East Falls: Hair Stylist Offers Pandemic Haircuts at Home Salon

Philly hair stylist Stephen Brodsky has a full salon set up for close friends and family who still are not comfortable with having their hair cut in a traditional salon.

During the pandemic, many people changed their lives, jobs, and routines in surprising ways. For Philadelphia-based hair stylist Stephen Brodsky, adapting to the pandemic meant adding a new addition to his career and home: an at-home hair salon. 

Brodsky, 60, has recently remodeled his basement so that he can cut and style hair for clients who still don’t feel comfortable going into a crowded space to get a haircut. For the last 30 years, Brodsky has worked in salons across the Philadelphia area, from Media to Center City, and even in clients’ homes in Montgomery and Chester counties. But now he has his own space for his closest family and friends to come and get their hair styled and trimmed. 

 “I love what I do,” Brodsky said. “I love making people look and feel good about themselves.”

Brodsky still works a few days a week at a salon in Media, but reserves his own space for his closest friends and family. He is not taking new clients in his home, and will only see someone if he has known them previously. 

Brodsky’s East Falls backyard garden/outdoor hair salon, taken in June. (Picture courtesy Stephen Brodsky)

When lockdowns shut down the world in March 2020, Brodsky sat at home for a month without any form of income. It wasn’t long before clients he’d worked with in the past started to reach out. 

“They’d come here,” Brodsky said. “You know, people were not going into other people’s homes, and I have a beautiful backyard. So I would cut hair back there.” 

As the weather became colder and vaccines became more readily available, Brodsky and his husband, Rodger Kohler, opened the inside of their East Falls townhouse for clients. Clients would sit in the living room having their hair cut, with company from the couple’s great dane, Gracie.

Gracie the great dane, enjoying her time on her couch in the sun room. (Blake Nutis/PN)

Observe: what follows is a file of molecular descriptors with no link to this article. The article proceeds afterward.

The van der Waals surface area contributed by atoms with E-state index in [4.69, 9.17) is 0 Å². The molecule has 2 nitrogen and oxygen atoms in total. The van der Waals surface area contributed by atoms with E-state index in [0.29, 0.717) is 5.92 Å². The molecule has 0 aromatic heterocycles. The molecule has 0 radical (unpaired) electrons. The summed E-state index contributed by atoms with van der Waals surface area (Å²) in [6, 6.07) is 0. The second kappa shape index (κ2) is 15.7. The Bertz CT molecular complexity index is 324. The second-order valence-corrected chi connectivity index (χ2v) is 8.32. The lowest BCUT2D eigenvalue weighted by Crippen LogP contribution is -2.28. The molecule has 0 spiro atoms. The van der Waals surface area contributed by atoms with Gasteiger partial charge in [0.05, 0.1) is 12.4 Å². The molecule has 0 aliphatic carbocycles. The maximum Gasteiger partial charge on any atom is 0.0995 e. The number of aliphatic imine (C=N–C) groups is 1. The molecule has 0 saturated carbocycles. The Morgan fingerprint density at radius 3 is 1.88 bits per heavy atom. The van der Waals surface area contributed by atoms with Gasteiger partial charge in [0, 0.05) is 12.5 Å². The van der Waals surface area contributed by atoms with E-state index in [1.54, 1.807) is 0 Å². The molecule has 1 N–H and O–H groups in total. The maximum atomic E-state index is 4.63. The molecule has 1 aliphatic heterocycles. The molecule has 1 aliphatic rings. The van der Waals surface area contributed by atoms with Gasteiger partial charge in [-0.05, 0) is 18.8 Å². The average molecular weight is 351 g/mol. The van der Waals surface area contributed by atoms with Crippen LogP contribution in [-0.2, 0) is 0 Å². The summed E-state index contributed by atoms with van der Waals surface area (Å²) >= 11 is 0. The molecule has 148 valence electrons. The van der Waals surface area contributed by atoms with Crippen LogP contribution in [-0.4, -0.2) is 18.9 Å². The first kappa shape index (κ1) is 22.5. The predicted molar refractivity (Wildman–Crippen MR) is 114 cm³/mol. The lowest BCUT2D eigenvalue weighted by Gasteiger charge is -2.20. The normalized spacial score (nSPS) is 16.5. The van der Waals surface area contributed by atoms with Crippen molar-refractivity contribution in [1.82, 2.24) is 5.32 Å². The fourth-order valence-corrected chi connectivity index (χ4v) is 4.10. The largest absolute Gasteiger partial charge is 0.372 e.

“I enjoy entertaining,” Brodsky said. “It’s comfortable. My clients that have become my friends over the years want to come here. They don’t want to go back to the salon.”

But the arrangement wasn’t the easiest. Often, clients would come by on weekends, and Kohler was tasked with cleaning up the excess hair that would fall to the carpet during a trim and making sure the house looked pristine for visitors.

“For me, it just felt a little awkward,” Kohler said. “Vacuuming up after every single client, and you’re still trying to do this in the middle of your living room. I mean, what was nice was when it was outside, but still you had to clean up.”

Brodsky pictured in his living room, his hands on the chair used for clients during the winter months of the pandemic. (Blake Nutis/PN)

The living room was not a permanent solution. Over the past few months, Brodsky has set up a home salon in his basement, with a full sink and salon chair, sitting area for when clients bring their children or a companion along, and an organizer for Brodsky’s various hair dyes and highlights.

Sheryl Raskin, a fashion publicist who has been seeing Brodsky for nearly 30 years, explained that visiting her hair stylist at home has been more convenient, efficient, and fulfilling.

“Before, when I visited Stephen in the salon, it was much more expensive, and he wasn’t getting 100% of what I was paying,” she said. “But now, I get to visit him in a more safe and comfortable space, hang out with his family, and we can fully enjoy our time together without the loud and distracting environment of a salon.” 

Brodsky’s collection of hair dyes, toners, and highlights in his home salon. (Blake Nutis/PN)

The salon is not finished – Brodsky still plans on making a few small renovations downstairs. New paint colors, curtains, and a bit of decluttering are still needed to make the space feel more homey. Upstairs, he and Kohler are in the process of renovating their kitchen, which they hope will contribute to a more open and inviting space for guests. 

“He’s really enjoying it and making it work, actually succeeding and thriving with having the salon in the basement,” Kohler said. “It has really made a great impact on him actually being more happy. It was draining when he had to go to the city.” 

As the city opens up more post-COVID, Brodsky is excited about this new step in his career. Though bars and restaurants may be opening back up, Brodsky plans to keep cutting hair in his basement.

“I just love my job,” he said. “I tell my clients, ‘you know, you think it’s about you because you’re in the chair. But it’s not, it’s all about me. Because if I make you look and feel good, I’m gonna feel like a million bucks.’ And that’s what it is.” 

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